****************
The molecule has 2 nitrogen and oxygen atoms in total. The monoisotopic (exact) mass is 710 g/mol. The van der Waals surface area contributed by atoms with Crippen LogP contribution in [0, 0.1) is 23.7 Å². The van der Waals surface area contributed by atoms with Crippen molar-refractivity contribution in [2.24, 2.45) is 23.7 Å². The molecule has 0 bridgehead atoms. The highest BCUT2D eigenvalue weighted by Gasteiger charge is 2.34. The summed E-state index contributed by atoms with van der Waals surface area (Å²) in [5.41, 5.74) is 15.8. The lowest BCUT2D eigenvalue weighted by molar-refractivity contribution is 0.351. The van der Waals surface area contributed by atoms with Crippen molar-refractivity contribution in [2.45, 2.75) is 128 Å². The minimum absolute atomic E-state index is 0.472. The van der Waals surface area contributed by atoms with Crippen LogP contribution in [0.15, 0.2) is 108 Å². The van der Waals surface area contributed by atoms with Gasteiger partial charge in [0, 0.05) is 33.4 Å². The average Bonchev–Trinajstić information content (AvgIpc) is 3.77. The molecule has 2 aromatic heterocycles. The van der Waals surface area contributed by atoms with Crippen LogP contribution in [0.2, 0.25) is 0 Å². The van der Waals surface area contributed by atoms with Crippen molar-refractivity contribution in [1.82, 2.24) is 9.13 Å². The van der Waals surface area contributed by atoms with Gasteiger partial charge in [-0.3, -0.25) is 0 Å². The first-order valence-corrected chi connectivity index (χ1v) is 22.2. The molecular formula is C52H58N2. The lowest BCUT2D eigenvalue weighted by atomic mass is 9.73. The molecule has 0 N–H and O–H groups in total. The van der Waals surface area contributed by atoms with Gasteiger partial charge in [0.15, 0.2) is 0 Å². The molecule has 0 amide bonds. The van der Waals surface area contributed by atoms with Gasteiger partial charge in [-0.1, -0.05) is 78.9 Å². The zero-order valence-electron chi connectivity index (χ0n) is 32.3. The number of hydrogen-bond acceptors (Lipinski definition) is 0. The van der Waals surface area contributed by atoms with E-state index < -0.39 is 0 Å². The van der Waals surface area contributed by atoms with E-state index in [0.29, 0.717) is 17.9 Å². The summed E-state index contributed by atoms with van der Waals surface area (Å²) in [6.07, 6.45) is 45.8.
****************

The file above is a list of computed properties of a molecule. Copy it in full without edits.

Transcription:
The molecule has 2 nitrogen and oxygen atoms in total. The monoisotopic (exact) mass is 710 g/mol. The van der Waals surface area contributed by atoms with Crippen LogP contribution in [0, 0.1) is 23.7 Å². The van der Waals surface area contributed by atoms with Crippen molar-refractivity contribution in [2.24, 2.45) is 23.7 Å². The molecule has 0 bridgehead atoms. The highest BCUT2D eigenvalue weighted by Gasteiger charge is 2.34. The summed E-state index contributed by atoms with van der Waals surface area (Å²) in [5.41, 5.74) is 15.8. The lowest BCUT2D eigenvalue weighted by molar-refractivity contribution is 0.351. The van der Waals surface area contributed by atoms with Crippen molar-refractivity contribution in [2.45, 2.75) is 128 Å². The minimum absolute atomic E-state index is 0.472. The van der Waals surface area contributed by atoms with Crippen LogP contribution in [0.15, 0.2) is 108 Å². The van der Waals surface area contributed by atoms with Gasteiger partial charge in [0, 0.05) is 33.4 Å². The average Bonchev–Trinajstić information content (AvgIpc) is 3.77. The molecule has 2 aromatic heterocycles. The van der Waals surface area contributed by atoms with Crippen LogP contribution in [0.2, 0.25) is 0 Å². The van der Waals surface area contributed by atoms with Crippen molar-refractivity contribution in [1.82, 2.24) is 9.13 Å². The van der Waals surface area contributed by atoms with Gasteiger partial charge in [-0.3, -0.25) is 0 Å². The first-order valence-corrected chi connectivity index (χ1v) is 22.2. The molecular formula is C52H58N2. The lowest BCUT2D eigenvalue weighted by atomic mass is 9.73. The molecule has 0 N–H and O–H groups in total. The van der Waals surface area contributed by atoms with Gasteiger partial charge in [0.15, 0.2) is 0 Å². The molecule has 0 amide bonds. The van der Waals surface area contributed by atoms with Gasteiger partial charge in [-0.1, -0.05) is 78.9 Å². The zero-order valence-electron chi connectivity index (χ0n) is 32.3. The number of hydrogen-bond acceptors (Lipinski definition) is 0. The van der Waals surface area contributed by atoms with E-state index < -0.39 is 0 Å². The van der Waals surface area contributed by atoms with E-state index in [0.29, 0.717) is 17.9 Å². The summed E-state index contributed by atoms with van der Waals surface area (Å²) in [6.07, 6.45) is 45.8.